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Dermatology/Excessive sweat problem

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Question
Hello doctor,
my age is 20.I live in a south Asian country Bangladesh. I am suffering from excessive sweat problem from childhood.As we live in a tropical country, people consider it normal,so they do not care much about it.But even in winter I face sweating.I don't have odor problem.I have to carry glucose all the time with me as I feel weak for this sweating.I feel so embarrass all the time for it.Summer is a curse for me.
please help me out from this problem.

Answer
Heavy sweating (also known as hyperhidrosis) is a very real and embarrassing problem, but there are some effective ways to treat it. Before you hide under bulky sweaters or move to a chillier climate, you can try these proven techniques for combating excessive sweating.

First Step for Treating Heavy Sweating: Antiperspirants
The easiest way to tackle excessive sweating is with an antiperspirant, which most people already use on a daily basis. Most antiperspirants contain aluminum salts. When you roll them onto your skin, antiperspirants form a plug that blocks perspiration.

You can buy an antiperspirant over the counter at your local supermarket or drug store, or your doctor can prescribe one for you. Over-the-counter antiperspirants may be less irritating than prescription antiperspirants. Start with an over-the-counter brand, and if that doesn't work, ask your doctor about a prescription.


Many antiperspirants are sold combined with a deodorant, which won't stop you from sweating but will help control the odor from your sweat.

Antiperspirants aren't only for your underarms. You can also apply some of them to other areas where you sweat, like your hands and feet. Some may even be applied to the hairline.

Don't just roll or spray on your antiperspirant/deodorant in the morning and forget about it. Also apply it at night before you go to bed -- it will help keep you drier.

Next Steps: 4 Medical Treatments for Heavy Sweating
If antiperspirants aren't stopping your hands and feet from sweating too much, your doctor may recommend one of these medical treatments:

1. Iontophoresis: During this treatment, you sit with your hands, feet, or both in a shallow tray of water for about 20 to 30 minutes, while a low electrical current travels through the water. No one knows exactly how this treatment works, but experts believe it blocks sweat from getting to your skin's surface. You'll have to repeat this treatment at least a few times a week, but after several times you may stop sweating. Once you learn how to do iontophoresis, you can buy a machine to use at home. Some people only require a couple of treatments a month for maintenance.
Although iontophoresis is generally safe, because it uses an electrical current it's not recommended for women who are pregnant and people who have pacemakers or metal implants (including joint replacements), cardiac conditions, or epilepsy.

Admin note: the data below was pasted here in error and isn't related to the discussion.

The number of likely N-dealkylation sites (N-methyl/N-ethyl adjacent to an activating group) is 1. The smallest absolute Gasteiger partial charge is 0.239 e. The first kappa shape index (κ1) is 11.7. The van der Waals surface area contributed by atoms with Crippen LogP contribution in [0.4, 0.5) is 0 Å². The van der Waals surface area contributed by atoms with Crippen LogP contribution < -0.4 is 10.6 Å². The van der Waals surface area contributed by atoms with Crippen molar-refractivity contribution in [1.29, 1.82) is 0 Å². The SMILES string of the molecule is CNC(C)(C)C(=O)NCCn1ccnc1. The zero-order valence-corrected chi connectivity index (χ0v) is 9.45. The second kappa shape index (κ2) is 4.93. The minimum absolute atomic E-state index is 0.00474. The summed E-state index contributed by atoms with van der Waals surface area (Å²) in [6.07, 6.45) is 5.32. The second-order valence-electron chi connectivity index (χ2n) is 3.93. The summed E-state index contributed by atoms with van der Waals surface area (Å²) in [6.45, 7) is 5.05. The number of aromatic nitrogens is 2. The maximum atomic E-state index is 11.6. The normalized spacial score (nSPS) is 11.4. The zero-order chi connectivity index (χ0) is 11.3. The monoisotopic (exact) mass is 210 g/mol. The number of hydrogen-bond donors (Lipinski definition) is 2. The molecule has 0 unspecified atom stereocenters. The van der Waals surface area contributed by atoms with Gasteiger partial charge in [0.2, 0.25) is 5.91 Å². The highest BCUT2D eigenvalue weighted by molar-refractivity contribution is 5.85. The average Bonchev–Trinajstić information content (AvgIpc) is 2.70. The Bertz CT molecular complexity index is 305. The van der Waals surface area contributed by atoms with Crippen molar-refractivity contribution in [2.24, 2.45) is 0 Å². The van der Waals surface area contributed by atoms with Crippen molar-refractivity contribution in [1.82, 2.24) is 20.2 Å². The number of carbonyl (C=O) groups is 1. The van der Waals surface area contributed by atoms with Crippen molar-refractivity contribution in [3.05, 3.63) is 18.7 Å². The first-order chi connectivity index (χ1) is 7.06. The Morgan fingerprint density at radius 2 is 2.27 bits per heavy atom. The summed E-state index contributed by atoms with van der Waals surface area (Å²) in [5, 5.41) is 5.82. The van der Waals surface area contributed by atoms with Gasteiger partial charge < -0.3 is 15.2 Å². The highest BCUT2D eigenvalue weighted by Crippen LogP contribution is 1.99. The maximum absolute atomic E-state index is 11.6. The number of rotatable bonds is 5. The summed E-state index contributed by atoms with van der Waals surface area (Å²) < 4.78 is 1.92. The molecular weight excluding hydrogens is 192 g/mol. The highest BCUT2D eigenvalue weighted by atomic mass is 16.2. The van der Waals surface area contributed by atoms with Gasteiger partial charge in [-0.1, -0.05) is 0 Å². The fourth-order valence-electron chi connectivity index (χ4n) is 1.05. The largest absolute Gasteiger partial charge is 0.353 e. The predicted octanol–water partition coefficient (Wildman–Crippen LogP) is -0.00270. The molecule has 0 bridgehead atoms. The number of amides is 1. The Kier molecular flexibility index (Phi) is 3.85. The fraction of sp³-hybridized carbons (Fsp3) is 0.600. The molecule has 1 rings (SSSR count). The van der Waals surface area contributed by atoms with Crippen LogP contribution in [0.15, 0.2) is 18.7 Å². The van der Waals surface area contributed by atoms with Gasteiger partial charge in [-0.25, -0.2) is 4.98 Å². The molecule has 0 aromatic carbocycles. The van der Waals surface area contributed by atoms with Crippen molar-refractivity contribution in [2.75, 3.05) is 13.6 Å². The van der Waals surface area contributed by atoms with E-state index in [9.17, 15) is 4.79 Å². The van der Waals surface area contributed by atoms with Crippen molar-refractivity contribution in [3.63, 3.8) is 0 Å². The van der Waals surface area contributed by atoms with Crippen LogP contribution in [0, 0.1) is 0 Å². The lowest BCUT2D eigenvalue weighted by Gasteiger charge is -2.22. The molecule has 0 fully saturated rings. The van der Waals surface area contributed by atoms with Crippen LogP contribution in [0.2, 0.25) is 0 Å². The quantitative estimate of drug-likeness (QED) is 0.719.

2. Botulinum toxin: Another treatment option for heavy sweating is injections of botulinum toxin A (Botox), the same medicine used for wrinkles. Botox is FDA-approved for treating excessive sweating of the underarms, but some doctors may also use it on the palms of the hands and soles of the feet.

Botox works by preventing the release of a chemical that signals the sweat glands to activate. You may need to have several Botox injections, but the results can last for almost a year.

3. Anticholinergic drugs: When you've tried antiperspirants and treatments like iontophoresis and Botox and they haven't worked, your doctor might recommend a prescription medicine such as anticholinergic drugs. Oral anticholinergic drugs stop the activation of the sweat glands, but they aren't for everyone because they can have side effects such as blurred vision, heart palpitations, and urinary problems.


4. Surgery: You may have seen plastic surgeons advertising surgical procedures for excessive sweating. Surgery is only recommended for people with severe hyperhidrosis that hasn't responded to other treatments. During surgery, the doctor may cut, scrape, or suction out the sweat glands.

Another surgical option is endoscopic thoracic sympathectomy (ETS), in which the surgeon makes very small incisions and cuts the nerves in your armpit that normally activate the sweat glands. This procedure is very effective, but it's used only as a last resort on people who have tried every other treatment. ETS can't be reversed, and it can leave scars. One side effect almost everyone who gets ETS has to deal with is compensatory sweating, which is when your body stops sweating in one area, but starts sweating in another (such as the face or chest) to compensate.

4 Steps You Can Take at Home to Control Heavy Sweating
While you're trying out different antiperspirants, or whatever other treatment your doctor recommends, you can also incorporate some of these at-home solutions to help reduce sweating.

Don't wear heavy clothes that will trap sweat. Instead, wear light, breathable fabrics such as cotton and silk. Bring along an extra shirt when you know you'll be exercising or outdoors in the heat. Your feet can sweat too, so wear socks that wick moisture away from them (merino wool and polypro are good choices).
Shower or bathe every day using an antibacterial soap to control the bacteria that can inhabit your sweaty skin and cause odors. Dry yourself completely afterward, and before applying antiperspirant.
Use underarm liners and shoe inserts to absorb sweat so it doesn't ruin your clothes or start to smell.
Don't order a double jalapeno burrito with a margarita at your favorite Mexican restaurant. Spicy foods and alcohol can both make you sweat, as can hot drinks like tea and coffee.

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Michael S. Fisher, <B>Ph.D., M.D.</B>

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